Archives for May 27, 2018

These Subtle Psychological Hacks Keep Japan’s Trains Running Smoothly

Japan’s trains, including local commuter systems and longer-distance routes that span most of the country, are frequent objects of admiration for their speed, efficiency, and almost excessive timeliness. The system’s overall effectiveness depends in large part on Japan’s unique geography and some very smart alignment between transportation and real estate planning. But on a day-to-day (or minute-to-minute) basis, some fascinating psychological tricks also help keep things running smoothly.

According to CityLab, Japan’s trains rely heavily on so-called “nudge theory,” or small signals that almost unconsciously influence riders’ behavior, keeping foot traffic moving smoothly through crowded stations. These go well beyond the basics of clear boarding indicators, well-designed maps, and fully audible announcements—which too many U.S. transit systems already have trouble executing.

For example, Japanese train systems use calming melodies to signal departures instead of harsh buzzers, which studies have shown prevent injuries by keeping passengers from rushing. Slightly more Machiavellian is the use of ultrasonic sound, inaudible to older passengers, to disperse crowds of potentially disruptive teenagers.

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The use of subtle nudges also extends to train operators, who are expected to gesture with their hands and state any intended action out loud. That increases mental engagement and decreases operating errors.

Much more serious is the use of calming blue lights on certain parts of platforms, which have been shown to reduce suicide attempts by people jumping in front of trains. Suicide in general is a major social problem in Japan, and suicides by train also cause frequent, serious disruptions to the otherwise smoothly operating system.

Preventing small or large disruptions is crucial to the efficient functioning of mass transit—just ask any New Yorker who has ever boiled with rage when new passengers cram into a subway car without letting exiting riders off first. But for American supporters of mass transit, such refinements may take a back seat to the chronic underinvestment that has left systems including the New York subway and Amtrak an increasingly unsafe and inefficient mess.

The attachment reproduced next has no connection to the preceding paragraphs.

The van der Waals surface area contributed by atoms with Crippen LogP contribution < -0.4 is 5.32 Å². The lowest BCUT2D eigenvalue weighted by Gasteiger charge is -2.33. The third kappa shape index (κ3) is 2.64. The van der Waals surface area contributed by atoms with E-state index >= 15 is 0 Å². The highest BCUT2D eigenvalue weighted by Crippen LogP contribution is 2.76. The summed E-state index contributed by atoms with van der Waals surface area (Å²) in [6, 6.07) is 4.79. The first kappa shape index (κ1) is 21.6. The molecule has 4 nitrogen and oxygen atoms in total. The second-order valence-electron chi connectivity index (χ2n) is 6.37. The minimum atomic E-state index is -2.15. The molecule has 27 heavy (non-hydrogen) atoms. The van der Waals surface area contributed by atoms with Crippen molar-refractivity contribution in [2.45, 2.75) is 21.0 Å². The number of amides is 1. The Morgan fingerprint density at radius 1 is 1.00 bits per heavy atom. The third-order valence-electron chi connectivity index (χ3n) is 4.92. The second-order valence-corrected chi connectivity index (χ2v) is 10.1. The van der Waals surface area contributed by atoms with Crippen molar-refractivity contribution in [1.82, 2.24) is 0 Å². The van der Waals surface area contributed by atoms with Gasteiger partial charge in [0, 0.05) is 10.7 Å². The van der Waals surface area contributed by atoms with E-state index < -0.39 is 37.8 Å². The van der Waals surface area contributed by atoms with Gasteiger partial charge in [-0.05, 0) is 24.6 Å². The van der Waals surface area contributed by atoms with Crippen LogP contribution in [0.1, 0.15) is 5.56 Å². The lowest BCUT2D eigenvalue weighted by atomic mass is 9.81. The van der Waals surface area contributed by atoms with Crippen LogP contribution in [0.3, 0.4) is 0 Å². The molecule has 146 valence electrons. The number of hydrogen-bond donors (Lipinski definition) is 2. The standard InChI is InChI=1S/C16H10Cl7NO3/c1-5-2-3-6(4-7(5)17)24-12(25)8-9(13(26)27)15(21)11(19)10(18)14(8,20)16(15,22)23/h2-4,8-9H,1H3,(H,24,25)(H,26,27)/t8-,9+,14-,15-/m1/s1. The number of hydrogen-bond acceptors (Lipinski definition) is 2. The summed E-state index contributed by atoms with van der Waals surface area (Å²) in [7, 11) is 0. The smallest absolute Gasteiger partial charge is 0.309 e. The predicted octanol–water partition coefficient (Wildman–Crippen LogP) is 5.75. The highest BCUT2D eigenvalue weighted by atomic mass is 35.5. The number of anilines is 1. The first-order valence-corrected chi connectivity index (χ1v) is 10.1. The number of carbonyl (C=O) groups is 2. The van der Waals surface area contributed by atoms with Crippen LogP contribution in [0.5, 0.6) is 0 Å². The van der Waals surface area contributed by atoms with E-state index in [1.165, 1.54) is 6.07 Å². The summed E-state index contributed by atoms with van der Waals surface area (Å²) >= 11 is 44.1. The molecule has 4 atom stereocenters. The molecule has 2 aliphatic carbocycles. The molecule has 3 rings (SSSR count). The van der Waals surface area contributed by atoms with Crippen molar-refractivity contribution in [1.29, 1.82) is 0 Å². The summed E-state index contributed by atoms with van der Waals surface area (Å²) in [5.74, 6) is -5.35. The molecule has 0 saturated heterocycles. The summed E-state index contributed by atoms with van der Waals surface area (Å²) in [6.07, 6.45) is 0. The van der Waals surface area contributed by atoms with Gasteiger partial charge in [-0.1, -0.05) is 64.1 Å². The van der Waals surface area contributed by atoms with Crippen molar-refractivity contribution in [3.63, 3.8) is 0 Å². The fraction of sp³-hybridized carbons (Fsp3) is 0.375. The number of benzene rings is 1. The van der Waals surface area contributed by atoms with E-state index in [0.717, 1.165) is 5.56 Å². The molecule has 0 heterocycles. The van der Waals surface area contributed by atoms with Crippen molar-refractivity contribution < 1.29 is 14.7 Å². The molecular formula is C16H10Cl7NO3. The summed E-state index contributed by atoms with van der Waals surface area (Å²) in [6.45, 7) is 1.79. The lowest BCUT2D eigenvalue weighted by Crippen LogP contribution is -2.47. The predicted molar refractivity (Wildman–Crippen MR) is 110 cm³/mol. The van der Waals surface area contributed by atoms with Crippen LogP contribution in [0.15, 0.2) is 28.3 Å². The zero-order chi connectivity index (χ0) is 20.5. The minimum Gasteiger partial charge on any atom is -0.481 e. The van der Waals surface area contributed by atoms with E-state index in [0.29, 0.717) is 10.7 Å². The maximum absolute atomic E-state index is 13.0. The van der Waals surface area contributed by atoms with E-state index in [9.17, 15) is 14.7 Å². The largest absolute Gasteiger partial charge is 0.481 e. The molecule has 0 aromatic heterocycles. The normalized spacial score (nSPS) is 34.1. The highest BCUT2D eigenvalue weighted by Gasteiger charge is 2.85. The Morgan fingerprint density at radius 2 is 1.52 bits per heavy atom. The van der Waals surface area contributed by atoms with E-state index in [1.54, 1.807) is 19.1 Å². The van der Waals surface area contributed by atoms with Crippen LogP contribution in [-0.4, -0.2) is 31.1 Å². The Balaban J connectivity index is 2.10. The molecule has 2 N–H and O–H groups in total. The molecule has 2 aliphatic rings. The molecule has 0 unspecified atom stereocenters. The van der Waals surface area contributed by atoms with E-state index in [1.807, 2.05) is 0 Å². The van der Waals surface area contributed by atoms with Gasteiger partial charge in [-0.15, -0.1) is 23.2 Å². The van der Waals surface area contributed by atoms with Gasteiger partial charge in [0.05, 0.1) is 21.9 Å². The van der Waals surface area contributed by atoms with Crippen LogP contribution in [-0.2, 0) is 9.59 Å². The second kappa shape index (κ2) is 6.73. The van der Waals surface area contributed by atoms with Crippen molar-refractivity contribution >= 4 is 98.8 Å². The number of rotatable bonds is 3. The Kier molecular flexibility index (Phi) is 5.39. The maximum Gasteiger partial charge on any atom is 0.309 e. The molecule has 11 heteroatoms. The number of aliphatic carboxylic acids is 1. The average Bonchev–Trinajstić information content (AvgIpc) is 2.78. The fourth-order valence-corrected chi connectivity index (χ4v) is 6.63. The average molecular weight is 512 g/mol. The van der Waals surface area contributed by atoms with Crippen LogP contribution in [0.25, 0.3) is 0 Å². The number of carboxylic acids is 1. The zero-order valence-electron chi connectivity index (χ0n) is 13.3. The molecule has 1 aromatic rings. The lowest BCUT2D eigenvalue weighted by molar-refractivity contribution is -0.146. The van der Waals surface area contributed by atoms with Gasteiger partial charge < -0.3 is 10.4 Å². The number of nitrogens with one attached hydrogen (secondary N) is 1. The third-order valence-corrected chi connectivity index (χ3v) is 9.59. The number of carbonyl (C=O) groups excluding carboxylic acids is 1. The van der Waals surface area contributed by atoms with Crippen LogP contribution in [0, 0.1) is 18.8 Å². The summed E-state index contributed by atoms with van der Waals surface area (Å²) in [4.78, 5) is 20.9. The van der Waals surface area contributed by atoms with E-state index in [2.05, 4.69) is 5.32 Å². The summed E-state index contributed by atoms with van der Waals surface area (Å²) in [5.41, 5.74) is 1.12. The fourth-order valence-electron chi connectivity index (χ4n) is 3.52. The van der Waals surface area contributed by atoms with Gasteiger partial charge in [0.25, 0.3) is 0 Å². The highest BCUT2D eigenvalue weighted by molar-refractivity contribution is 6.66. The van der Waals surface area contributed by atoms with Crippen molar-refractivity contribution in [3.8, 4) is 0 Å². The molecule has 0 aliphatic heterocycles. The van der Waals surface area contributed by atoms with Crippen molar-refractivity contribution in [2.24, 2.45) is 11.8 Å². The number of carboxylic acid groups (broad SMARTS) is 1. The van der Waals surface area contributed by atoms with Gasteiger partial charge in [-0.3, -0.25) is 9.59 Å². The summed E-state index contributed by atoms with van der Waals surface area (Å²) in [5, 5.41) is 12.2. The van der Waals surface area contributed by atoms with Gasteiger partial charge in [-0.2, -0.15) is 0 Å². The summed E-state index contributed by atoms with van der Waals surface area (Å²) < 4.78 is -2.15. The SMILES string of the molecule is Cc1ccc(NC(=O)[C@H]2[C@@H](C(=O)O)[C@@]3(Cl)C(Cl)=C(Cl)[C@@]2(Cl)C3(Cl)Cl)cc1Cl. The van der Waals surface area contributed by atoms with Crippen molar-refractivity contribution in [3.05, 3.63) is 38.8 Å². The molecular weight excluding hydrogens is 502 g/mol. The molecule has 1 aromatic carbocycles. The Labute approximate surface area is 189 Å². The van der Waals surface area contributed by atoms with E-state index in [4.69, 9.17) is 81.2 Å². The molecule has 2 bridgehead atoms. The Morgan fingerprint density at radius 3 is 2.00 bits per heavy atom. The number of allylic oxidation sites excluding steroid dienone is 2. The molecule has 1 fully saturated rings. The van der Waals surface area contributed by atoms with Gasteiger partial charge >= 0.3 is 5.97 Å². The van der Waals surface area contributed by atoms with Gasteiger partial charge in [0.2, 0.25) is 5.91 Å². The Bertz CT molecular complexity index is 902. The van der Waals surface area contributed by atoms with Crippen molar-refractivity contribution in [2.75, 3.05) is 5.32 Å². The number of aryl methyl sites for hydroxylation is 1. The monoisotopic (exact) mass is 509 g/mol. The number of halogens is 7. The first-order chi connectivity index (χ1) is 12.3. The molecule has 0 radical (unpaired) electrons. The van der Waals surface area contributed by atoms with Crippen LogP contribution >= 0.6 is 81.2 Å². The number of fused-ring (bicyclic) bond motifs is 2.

I Haven't Eaten for 3 Days and It's Amazing

I love food, but I have eaten nothing and drank only water for the past 72 hours.

Why?

Partly because I kept hearing from friends and the media that they enjoyed fasting. Since swimming across the Hudson River, I’ve shifted my life from analyzing and planning–what decades of school taught me to do–to experimenting.

I’ve found experimenting improved my life more so I keep practicing.

My motivation

The 4 main appeals to me of a 3-day fast were

  • New experiences: A friend told me day 3 of his 3-day fasts made him feel amazing and I wanted to experience it.
  • Delicious: Many sources told me the first meal after a long fast tasted indescribably amazing. I love food and I love delicious, so I wanted to experience what could only come this way.
  • Curiosity: I grew up hearing of one-day fasts were very hard–I thought bordering on impossible. My hunger overwhelmed me skipping one meal.
  • Vanity: I won’t lie. As I’ve become more fit I’ve found I enjoy the definition on my abs.

Non-reasons

Many people claim fasting gives health benefits. I don’t believe any of the health claims from people saying it detoxes, extends life, or similar claims. I don’t disbelieve them. I just don’t find their evidence compelling.

I enjoy watching many videos and reading many posts by people saying they could feel the toxins exiting their bodies and such, but I found this WebMD post, Is Fasting Healthy, most compelling, which said most evidence was inconclusive.

I did find their subjective descriptions of their experiences compelling.

They also made me not afraid of taking a risk with their diversity in age, sex, fitness, and every measure that seemed relevant. Many drank only water for a week or more.